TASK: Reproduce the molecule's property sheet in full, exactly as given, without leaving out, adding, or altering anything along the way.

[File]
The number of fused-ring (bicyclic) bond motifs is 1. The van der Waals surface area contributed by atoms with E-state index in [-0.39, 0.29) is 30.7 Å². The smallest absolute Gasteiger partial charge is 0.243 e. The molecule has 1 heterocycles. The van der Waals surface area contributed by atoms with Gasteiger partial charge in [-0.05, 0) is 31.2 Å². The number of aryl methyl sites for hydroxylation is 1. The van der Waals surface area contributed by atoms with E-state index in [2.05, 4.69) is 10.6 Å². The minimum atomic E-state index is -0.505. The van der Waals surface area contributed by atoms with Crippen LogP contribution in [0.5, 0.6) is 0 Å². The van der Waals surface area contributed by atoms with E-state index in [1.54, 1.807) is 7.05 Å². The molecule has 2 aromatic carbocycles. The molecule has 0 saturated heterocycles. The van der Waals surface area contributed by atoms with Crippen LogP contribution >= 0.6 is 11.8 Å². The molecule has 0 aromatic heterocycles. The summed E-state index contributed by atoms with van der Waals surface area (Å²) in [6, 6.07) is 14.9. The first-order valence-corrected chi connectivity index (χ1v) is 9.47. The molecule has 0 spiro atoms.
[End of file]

The number of fused-ring (bicyclic) bond motifs is 1. The van der Waals surface area contributed by atoms with E-state index in [-0.39, 0.29) is 30.7 Å². The smallest absolute Gasteiger partial charge is 0.243 e. The molecule has 1 heterocycles. The van der Waals surface area contributed by atoms with Gasteiger partial charge in [-0.05, 0) is 31.2 Å². The number of aryl methyl sites for hydroxylation is 1. The van der Waals surface area contributed by atoms with E-state index in [2.05, 4.69) is 10.6 Å². The minimum atomic E-state index is -0.505. The van der Waals surface area contributed by atoms with Crippen LogP contribution in [0.5, 0.6) is 0 Å². The van der Waals surface area contributed by atoms with E-state index in [1.54, 1.807) is 7.05 Å². The molecule has 2 aromatic carbocycles. The molecule has 0 saturated heterocycles. The van der Waals surface area contributed by atoms with Crippen LogP contribution >= 0.6 is 11.8 Å². The molecule has 0 aromatic heterocycles. The summed E-state index contributed by atoms with van der Waals surface area (Å²) in [6, 6.07) is 14.9. The first-order valence-corrected chi connectivity index (χ1v) is 9.47. The molecule has 0 spiro atoms.